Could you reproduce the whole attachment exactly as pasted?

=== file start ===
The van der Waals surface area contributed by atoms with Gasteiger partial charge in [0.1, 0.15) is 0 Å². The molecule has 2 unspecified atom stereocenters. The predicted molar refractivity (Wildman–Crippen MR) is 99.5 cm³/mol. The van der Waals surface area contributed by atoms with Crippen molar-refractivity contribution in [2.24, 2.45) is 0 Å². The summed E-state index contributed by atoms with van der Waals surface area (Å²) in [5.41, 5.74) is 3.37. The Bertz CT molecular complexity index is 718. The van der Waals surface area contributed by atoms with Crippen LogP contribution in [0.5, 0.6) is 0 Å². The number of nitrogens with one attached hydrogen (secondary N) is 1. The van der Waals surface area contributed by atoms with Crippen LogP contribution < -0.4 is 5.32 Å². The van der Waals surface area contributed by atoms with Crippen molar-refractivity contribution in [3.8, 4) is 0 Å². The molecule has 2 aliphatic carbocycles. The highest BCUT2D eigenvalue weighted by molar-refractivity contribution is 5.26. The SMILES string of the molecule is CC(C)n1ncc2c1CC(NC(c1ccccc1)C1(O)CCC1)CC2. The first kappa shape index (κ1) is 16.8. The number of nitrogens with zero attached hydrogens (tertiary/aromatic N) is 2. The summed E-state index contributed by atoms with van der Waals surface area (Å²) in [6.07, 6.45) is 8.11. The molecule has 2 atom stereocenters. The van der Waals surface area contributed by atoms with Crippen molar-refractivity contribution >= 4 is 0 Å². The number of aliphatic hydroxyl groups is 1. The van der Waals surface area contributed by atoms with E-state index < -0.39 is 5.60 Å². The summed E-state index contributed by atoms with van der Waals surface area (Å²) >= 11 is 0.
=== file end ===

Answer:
The van der Waals surface area contributed by atoms with Gasteiger partial charge in [0.1, 0.15) is 0 Å². The molecule has 2 unspecified atom stereocenters. The predicted molar refractivity (Wildman–Crippen MR) is 99.5 cm³/mol. The van der Waals surface area contributed by atoms with Crippen molar-refractivity contribution in [2.24, 2.45) is 0 Å². The summed E-state index contributed by atoms with van der Waals surface area (Å²) in [5.41, 5.74) is 3.37. The Bertz CT molecular complexity index is 718. The van der Waals surface area contributed by atoms with Crippen LogP contribution in [0.5, 0.6) is 0 Å². The number of nitrogens with one attached hydrogen (secondary N) is 1. The van der Waals surface area contributed by atoms with Crippen LogP contribution < -0.4 is 5.32 Å². The van der Waals surface area contributed by atoms with Crippen molar-refractivity contribution in [3.8, 4) is 0 Å². The molecule has 2 aliphatic carbocycles. The highest BCUT2D eigenvalue weighted by molar-refractivity contribution is 5.26. The SMILES string of the molecule is CC(C)n1ncc2c1CC(NC(c1ccccc1)C1(O)CCC1)CC2. The first kappa shape index (κ1) is 16.8. The number of nitrogens with zero attached hydrogens (tertiary/aromatic N) is 2. The summed E-state index contributed by atoms with van der Waals surface area (Å²) in [6.07, 6.45) is 8.11. The molecule has 2 atom stereocenters. The van der Waals surface area contributed by atoms with Crippen molar-refractivity contribution >= 4 is 0 Å². The number of aliphatic hydroxyl groups is 1. The van der Waals surface area contributed by atoms with E-state index < -0.39 is 5.60 Å². The summed E-state index contributed by atoms with van der Waals surface area (Å²) >= 11 is 0.